The definition of a tiny home is a dwelling under 500 square feet built on a trailer chassis. Enthusiasts originally chose this type of dwelling to downsize from a traditional home and lead a simpler life. They could choose to travel or set up camp on someone’s land with a rental agreement.
Now tiny home communities are cropping up around the US for reasons other than downsizing and simplicity. Organizations and out-of-the-box thinkers are using the tiny home idea to create unique living arrangements.
The barriers for creating communities have been building regulations (minimum size), zoning regulations (number of residences on a lot), money to buy land, and amenities. A few persistent folks have been able to work with their municipalities to overcome some of those, and more changes are in the queue.
Creative urban infill
The founders of Boneyard Studios in Washington DC saw an opportunity for urban infill. Unusable or unbuildable lots are wasted space in any city, but the portability of a tiny home makes them functional. It is usually the permanence of a foundation that does not allow building. The tiny home is the perfect solution for affordable housing in an urban setting on otherwise wasted land.
Tiny home enthusiasts are very community oriented. By only owning basic necessities, they are happily forced to seek out others for their needs, such as tools, books, and so on. At Boneyard, the idea is to find what you need outside your home through outdoor activities and community involvement. Shared space at Boneyard includes room for gathering outdoors, a community garden, fruit trees, and a bicycle workshop.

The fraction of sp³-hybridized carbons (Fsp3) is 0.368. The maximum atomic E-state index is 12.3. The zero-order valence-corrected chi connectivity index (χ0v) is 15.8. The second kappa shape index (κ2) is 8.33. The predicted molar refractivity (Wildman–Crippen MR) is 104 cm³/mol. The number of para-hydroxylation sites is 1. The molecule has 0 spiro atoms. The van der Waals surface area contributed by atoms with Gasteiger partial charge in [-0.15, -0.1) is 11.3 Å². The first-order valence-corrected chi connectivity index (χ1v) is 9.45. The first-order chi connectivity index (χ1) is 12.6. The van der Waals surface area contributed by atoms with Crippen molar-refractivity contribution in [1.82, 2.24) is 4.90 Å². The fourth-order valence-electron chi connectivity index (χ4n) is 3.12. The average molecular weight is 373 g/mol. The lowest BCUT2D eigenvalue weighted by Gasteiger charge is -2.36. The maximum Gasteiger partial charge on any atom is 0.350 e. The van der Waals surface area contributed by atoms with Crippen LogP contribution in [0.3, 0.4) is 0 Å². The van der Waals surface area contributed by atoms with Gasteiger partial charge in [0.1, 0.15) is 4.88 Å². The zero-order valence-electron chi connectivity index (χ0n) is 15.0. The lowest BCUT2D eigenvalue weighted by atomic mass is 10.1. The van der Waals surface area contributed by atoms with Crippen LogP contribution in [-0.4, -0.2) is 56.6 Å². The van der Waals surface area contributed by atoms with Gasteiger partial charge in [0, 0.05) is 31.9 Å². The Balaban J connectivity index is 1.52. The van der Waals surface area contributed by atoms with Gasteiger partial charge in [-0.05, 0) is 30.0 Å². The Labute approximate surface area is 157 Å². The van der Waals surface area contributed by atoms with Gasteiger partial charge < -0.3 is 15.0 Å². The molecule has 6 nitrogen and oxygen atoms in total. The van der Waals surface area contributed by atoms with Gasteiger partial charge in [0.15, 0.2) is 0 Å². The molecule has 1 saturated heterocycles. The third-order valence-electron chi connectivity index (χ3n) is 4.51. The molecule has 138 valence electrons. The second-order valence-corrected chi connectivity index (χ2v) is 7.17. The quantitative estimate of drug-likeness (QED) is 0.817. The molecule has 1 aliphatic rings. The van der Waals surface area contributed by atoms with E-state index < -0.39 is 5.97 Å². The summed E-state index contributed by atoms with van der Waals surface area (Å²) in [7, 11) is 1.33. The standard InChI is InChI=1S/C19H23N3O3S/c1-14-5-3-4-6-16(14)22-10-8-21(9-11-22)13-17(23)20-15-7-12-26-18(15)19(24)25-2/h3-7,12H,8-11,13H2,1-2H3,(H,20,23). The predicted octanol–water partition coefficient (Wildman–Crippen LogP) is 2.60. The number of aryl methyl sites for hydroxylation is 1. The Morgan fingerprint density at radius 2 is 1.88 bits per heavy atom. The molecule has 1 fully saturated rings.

For the homeless
The opposite of downsizing is upsizing, I suppose. For six years, various organizations provided for and supported a tent camp of homeless adults in Olympia WA, Camp Quixote. Eventually a non-profit, Panza, was created to procure funds for a tiny house community for the residents. Last winter, they moved into their new digs. These folks went from nothing to something!
Quixote Village is a series of very basic tiny homes built for this self-governing body of people. There is a communal building with showers, laundry, kitchen, and living and dining space. There is a community garden, and each resident has room for a small garden at their home. Having lived in a community already, the residents understood boundaries, rules and how to get along. They applied those same principles in their new location. The main one is to be clean and sober.
There is a waiting list for Quixote Village. This sort of community is in demand in Washington. That must be true in other communities as well.
A rural setting
I see a communal arrangement on rural land, sort of like the communes of the 60s when people wanted to live more natural and simple lives. They also wanted connection with other like-minded people. A piece of land could hold X number of tiny homes and a common building with a kitchen and living and dining areas. I see a community garden and maybe a cottage industry everyone is engaged in to support the group.
You’d have to find the people first, then together conquer the obstacles of buying the land, zoning regs, building regs, and infrastructure. But judging by what Boneyard Studios and Quixote Village have accomplished, I believe it can be done.
Tiny home communities seem to be a great solution to many urban and rural housing problems.
For more information on tiny home living, check out these sites: